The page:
We can break it further down by recognizing we are seeing “Edge, Operating Platform and Cloud” as needing specific solutions. For example, Cisco is for me a real edge provider, AWS and Microsoft are cloud providers but what about the middle part the platform? The needs of your operating platform. This is the battle point that needs resolving and here this needs to consider what you want from your platforms, such as data assessments, collaborations, analytics, learning, innovation engagement and belief you get the type of cybersecurity needed, the best and leading practice into artificial intelligence, machine learning, a collaborative environment etc.
Then you really need to look at the granularity within all the reciprocating arrangements going on between these players. What constitutes the partnership agreements? Are they specific or general? Having a sales and marketing arrangement been made only, for their push into securing customers or are these because of shortfalls and where one strategic partner bridges that significant gap for underpinning the data issues or accelerating solutions into digital connections.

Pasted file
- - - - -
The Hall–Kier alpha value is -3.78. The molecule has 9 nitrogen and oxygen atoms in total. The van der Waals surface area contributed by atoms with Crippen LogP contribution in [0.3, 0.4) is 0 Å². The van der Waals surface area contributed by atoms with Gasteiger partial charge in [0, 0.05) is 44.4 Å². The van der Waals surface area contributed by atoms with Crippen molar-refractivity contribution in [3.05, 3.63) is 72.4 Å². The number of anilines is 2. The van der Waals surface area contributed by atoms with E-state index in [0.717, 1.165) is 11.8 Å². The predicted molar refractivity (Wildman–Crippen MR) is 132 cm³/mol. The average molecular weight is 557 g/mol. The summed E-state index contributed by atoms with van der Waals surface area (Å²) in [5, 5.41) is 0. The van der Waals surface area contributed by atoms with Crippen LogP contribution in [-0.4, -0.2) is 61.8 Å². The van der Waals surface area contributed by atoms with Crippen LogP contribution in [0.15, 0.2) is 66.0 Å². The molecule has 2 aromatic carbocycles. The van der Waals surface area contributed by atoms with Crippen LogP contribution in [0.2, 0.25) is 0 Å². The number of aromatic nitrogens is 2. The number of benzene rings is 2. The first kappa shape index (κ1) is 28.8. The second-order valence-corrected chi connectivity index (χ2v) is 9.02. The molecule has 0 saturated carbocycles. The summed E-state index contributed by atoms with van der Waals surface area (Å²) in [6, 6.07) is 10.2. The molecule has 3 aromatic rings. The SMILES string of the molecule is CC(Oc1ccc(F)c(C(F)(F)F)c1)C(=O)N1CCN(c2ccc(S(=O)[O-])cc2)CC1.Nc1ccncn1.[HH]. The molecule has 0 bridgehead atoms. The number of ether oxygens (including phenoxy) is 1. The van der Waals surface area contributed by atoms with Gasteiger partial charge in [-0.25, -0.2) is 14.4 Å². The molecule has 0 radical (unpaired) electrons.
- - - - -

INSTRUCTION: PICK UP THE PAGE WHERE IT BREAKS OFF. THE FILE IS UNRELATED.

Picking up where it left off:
Do the combinations being offered, benefit you, until further clarity emerges on winners and losers? So do you hold off decisions, explore, experiment and stay in perpetual evaluation mode until this becomes clearer? In many ways, this decision is not the best for anyone, no decision really holds you back, stops you learning, exploring and figuring out your digital strategy needs in more practical ways.
Something needs to give in this platform, requiring a general market approach to consolidate and give that greater depth of focus to raise the confidence of the majority still yet to commit, to make a clear, lasting, deep commitment,. The business case digital transformation does offer really lasting value from all that IIoT can provide, solutions in a connected world that takes you closer to a reality of the promises that Industrial Revolution 4.0 ‘hype’and predictions on benefits being suggested can be realized.
Then you have to ask the real strategic question: what is the core need of each of the Platform providers?